Minn. Policymakers Discuss Consumer-Driven Options for Medicaid

Published January 1, 2004

More than 100 people–physicians, health insurers, insurance agents, employee benefits consultants, state officials, union leaders, members of the general public, and representatives of employers, clinics, and hospitals–attended an October 15 conference sponsored by the St. Paul, Minnesota-based Citizen’s Council on Health Care (CCHC).

“Consumer Driven Health Care: Public Sector Opportunities” also attracted two key Minnesota state legislators: Senator Becky Loire (D-Kendrick), chair of the Senate health care policy committee, and Representative Tim Wilkin (R-Eagan), vice chair of the House health care finance committee.

Medicaid Focus

Jim Frogue, director of the American Legislative Exchange Council’s Health and Human Services Task Force, described the history and structure of the Medicaid program, including the fact that, at $275 billion in 2003, it is larger and more expensive than Medicare. Calling the program “widely unpopular with everyone,” he cited a study that found 47 of 50 orthopedic doctors refused to treat a patient with a broken arm who had identified himself as a Medicaid recipient.

By contrast, Frogue reported, Medicaid’s new Cash and Counseling pilot program for disabled individuals has a 99 percent patient satisfaction rate and virtually no fraud. Patients are given a cash account, financial counseling, and the freedom to buy services and hire and fire health care providers. Frogue said President George W. Bush’s Medicaid proposal, which gives states more money and increased flexibility, would allow states to bring more consumer-driven health care options to Medicaid.

Also making a case for patient incentives in health care was Commissioner Penny Steele, a member of the Hennepin County Board of Commissioners. Minneapolis, Minnesota’s largest city, is located in Hennepin County, where 25 percent of Minnesotans, including many Medicaid recipients, reside. She opened her remarks by reminding the audience about an unavoidable fact in government programs: “If we give something away for free, we will have to ration it.”

Implementing Consumer-Driven Care

Steele stressed how a focus on “systems” slows the movement to consumer-driven health care. “I would venture to say we get caught up in systems,” she noted, “and somehow, how the systems want to be is how we wed to that system. Sometimes the most brilliant people on the planet can’t break out of systems anymore and think for themselves.”

Steele provided several examples of putting consumer-driven ideas into action. In June 2003, the Hennepin County Board of Commissioners passed a resolution asking Congress to give public employees access to Medical Savings Accounts. In addition, one Minneapolis charter school has successfully offered MSAs to its employees.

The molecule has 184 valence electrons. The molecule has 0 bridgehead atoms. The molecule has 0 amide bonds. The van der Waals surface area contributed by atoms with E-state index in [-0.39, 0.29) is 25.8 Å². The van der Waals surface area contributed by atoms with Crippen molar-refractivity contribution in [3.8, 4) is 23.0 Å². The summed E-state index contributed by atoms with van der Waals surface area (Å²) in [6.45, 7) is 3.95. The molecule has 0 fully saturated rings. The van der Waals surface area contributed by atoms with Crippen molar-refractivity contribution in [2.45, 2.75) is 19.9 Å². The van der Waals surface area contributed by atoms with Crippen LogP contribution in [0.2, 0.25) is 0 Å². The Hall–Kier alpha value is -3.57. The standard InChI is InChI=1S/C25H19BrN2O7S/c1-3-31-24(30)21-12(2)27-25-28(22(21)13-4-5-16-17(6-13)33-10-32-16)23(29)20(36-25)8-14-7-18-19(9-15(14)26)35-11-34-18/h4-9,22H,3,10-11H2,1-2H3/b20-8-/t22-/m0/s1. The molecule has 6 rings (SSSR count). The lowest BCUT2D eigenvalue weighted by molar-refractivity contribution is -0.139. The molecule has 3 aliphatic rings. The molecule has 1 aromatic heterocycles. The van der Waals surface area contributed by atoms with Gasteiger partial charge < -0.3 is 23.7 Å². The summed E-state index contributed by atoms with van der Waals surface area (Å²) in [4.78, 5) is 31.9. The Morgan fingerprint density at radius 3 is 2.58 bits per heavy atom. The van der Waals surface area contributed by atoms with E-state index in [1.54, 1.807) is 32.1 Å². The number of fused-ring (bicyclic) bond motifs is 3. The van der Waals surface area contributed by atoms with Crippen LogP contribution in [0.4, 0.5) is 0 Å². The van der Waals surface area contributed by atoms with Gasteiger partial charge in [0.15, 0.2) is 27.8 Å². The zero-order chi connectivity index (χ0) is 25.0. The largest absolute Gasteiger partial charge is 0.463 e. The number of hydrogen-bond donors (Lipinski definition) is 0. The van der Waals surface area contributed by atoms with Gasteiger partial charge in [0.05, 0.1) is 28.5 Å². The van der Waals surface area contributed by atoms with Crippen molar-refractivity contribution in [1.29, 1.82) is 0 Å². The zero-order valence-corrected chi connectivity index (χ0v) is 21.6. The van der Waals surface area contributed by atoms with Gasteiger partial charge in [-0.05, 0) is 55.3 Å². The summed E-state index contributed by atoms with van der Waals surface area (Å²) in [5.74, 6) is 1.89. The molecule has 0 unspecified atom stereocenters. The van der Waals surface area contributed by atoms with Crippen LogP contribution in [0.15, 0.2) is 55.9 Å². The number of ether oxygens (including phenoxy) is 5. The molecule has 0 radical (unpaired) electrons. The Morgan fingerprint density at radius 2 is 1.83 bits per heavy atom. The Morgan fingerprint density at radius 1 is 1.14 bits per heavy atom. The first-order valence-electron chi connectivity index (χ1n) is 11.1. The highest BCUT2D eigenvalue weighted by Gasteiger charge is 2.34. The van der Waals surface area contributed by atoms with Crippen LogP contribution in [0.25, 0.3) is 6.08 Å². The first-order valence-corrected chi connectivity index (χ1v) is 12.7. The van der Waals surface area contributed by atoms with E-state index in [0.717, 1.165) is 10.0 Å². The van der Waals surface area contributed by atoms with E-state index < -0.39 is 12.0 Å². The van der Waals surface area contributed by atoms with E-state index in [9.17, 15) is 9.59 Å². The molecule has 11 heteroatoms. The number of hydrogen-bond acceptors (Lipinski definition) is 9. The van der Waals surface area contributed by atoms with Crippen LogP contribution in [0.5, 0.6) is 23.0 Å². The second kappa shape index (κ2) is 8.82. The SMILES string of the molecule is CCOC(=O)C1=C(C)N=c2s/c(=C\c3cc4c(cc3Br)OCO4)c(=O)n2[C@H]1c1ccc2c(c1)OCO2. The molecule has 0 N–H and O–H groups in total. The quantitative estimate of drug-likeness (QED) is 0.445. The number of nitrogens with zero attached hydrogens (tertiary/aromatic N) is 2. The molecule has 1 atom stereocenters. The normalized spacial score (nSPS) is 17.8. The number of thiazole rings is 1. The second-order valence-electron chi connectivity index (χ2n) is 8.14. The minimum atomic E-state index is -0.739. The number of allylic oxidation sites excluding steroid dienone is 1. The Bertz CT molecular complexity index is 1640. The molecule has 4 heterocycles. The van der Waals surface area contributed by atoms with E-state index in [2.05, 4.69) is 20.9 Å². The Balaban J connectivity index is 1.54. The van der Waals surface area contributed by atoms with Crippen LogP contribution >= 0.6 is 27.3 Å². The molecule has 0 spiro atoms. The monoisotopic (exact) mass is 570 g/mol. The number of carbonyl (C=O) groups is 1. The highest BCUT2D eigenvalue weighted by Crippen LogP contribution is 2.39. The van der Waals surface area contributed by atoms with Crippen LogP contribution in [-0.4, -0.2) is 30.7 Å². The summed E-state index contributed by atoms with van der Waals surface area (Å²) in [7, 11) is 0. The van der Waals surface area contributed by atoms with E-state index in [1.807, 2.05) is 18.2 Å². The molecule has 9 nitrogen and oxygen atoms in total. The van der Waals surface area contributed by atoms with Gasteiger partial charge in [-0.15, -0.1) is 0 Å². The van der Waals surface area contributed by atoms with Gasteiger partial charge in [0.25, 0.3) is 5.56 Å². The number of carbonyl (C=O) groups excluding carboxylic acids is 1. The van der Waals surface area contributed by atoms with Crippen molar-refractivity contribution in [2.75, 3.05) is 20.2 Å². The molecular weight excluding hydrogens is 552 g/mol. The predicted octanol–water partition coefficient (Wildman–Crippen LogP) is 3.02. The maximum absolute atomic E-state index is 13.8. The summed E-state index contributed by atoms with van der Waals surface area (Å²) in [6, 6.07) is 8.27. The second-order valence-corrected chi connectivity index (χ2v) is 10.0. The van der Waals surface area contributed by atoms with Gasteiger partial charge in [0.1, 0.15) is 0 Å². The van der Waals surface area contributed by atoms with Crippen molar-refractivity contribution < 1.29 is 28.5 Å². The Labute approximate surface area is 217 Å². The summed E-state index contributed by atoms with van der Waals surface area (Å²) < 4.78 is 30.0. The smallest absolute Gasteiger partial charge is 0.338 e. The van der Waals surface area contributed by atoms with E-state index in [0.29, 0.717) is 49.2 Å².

Greg Scandlen, director of the Galen Institute’s Center for Consumer Driven Health Care, was the event’s closing speaker. After applauding the audience for the way Minnesota-based companies are “changing the way America thinks about health care,” Scandlen focused on how America’s health care financing system has limited access to health care.

“The essential problem in health care is growing and excessive reliance on third- party payment for everything.” That leads to excess consumption of health care services, he said. “Excess consumption leads to runaway prices, and runaway costs lead to the third party rationing health care services.”

As antidotes to excessive third-party payment, Scandlen discussed medical savings accounts, health savings accounts in the Medicare bill, and health reimbursement arrangements recently approved by the Internal Revenue Service. He emphasized that customization is the future of health care, not standardized, so-called “evidence-based,” cookie-cutter medicine.

Questions and Answers

The audience posed many questions about health care coverage options during the panel discussion that followed. A particularly spirited discussion arose over whether individuals should be penalized with higher insurance premiums for lifestyle choices.

Although some audience members supported lifestyle underwriting, Steele expressed caution, saying she didn’t want “the fat police” monitoring the public. And Frogue said that while lifestyle is an issue, the public’s assumptions are not always accurate. One study found wealthy white men in Texas to be less healthy than poor Hispanics living on the Mexican border.

CCHC received many positive comments from attendees during a telephone survey conducted the next day. One of the health care providers said, “What I liked most was the painting of a picture with encouragement in it.” Showing how ideas can lead to action, a government official said, “It turned my perception on its head. I came away with several possible alternatives for our group.” And looking to the future, one clinic administrator enthused, “Very good. Do more!”